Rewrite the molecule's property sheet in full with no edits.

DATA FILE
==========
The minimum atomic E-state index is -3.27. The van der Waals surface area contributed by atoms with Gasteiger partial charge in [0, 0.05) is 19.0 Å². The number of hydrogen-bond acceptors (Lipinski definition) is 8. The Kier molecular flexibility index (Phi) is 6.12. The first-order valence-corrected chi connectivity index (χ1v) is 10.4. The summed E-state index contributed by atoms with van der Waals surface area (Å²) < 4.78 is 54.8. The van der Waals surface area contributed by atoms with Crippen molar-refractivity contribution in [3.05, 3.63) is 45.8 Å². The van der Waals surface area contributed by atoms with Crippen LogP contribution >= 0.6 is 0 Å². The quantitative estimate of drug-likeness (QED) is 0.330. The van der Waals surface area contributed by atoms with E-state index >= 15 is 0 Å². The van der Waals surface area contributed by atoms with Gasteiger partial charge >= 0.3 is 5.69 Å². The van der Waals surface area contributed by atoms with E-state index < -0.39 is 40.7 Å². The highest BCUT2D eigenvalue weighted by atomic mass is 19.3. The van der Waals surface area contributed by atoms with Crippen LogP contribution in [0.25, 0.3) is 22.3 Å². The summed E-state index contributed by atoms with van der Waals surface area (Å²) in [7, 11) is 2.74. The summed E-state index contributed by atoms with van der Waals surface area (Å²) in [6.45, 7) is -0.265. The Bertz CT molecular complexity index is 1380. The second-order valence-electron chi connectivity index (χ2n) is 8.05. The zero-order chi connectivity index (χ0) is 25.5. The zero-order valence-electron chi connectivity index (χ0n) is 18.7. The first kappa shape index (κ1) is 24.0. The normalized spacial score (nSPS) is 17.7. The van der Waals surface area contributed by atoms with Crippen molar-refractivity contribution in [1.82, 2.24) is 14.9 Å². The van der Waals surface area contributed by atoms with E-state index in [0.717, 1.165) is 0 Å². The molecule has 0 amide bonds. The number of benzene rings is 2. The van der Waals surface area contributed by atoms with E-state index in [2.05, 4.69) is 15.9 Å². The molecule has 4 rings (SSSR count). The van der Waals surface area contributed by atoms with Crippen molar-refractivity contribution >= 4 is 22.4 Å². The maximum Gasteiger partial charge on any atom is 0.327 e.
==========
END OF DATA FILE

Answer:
The minimum atomic E-state index is -3.27. The van der Waals surface area contributed by atoms with Gasteiger partial charge in [0, 0.05) is 19.0 Å². The number of hydrogen-bond acceptors (Lipinski definition) is 8. The Kier molecular flexibility index (Phi) is 6.12. The first-order valence-corrected chi connectivity index (χ1v) is 10.4. The summed E-state index contributed by atoms with van der Waals surface area (Å²) < 4.78 is 54.8. The van der Waals surface area contributed by atoms with Crippen molar-refractivity contribution in [3.05, 3.63) is 45.8 Å². The van der Waals surface area contributed by atoms with Crippen LogP contribution >= 0.6 is 0 Å². The quantitative estimate of drug-likeness (QED) is 0.330. The van der Waals surface area contributed by atoms with E-state index >= 15 is 0 Å². The van der Waals surface area contributed by atoms with Gasteiger partial charge >= 0.3 is 5.69 Å². The van der Waals surface area contributed by atoms with E-state index < -0.39 is 40.7 Å². The highest BCUT2D eigenvalue weighted by atomic mass is 19.3. The van der Waals surface area contributed by atoms with Crippen LogP contribution in [0.25, 0.3) is 22.3 Å². The summed E-state index contributed by atoms with van der Waals surface area (Å²) in [7, 11) is 2.74. The summed E-state index contributed by atoms with van der Waals surface area (Å²) in [6.45, 7) is -0.265. The Bertz CT molecular complexity index is 1380. The second-order valence-electron chi connectivity index (χ2n) is 8.05. The zero-order chi connectivity index (χ0) is 25.5. The zero-order valence-electron chi connectivity index (χ0n) is 18.7. The first kappa shape index (κ1) is 24.0. The normalized spacial score (nSPS) is 17.7. The van der Waals surface area contributed by atoms with Crippen molar-refractivity contribution in [1.82, 2.24) is 14.9 Å². The van der Waals surface area contributed by atoms with E-state index in [0.717, 1.165) is 0 Å². The molecule has 0 amide bonds. The number of benzene rings is 2. The van der Waals surface area contributed by atoms with E-state index in [2.05, 4.69) is 15.9 Å². The molecule has 4 rings (SSSR count). The van der Waals surface area contributed by atoms with Crippen molar-refractivity contribution >= 4 is 22.4 Å². The maximum Gasteiger partial charge on any atom is 0.327 e.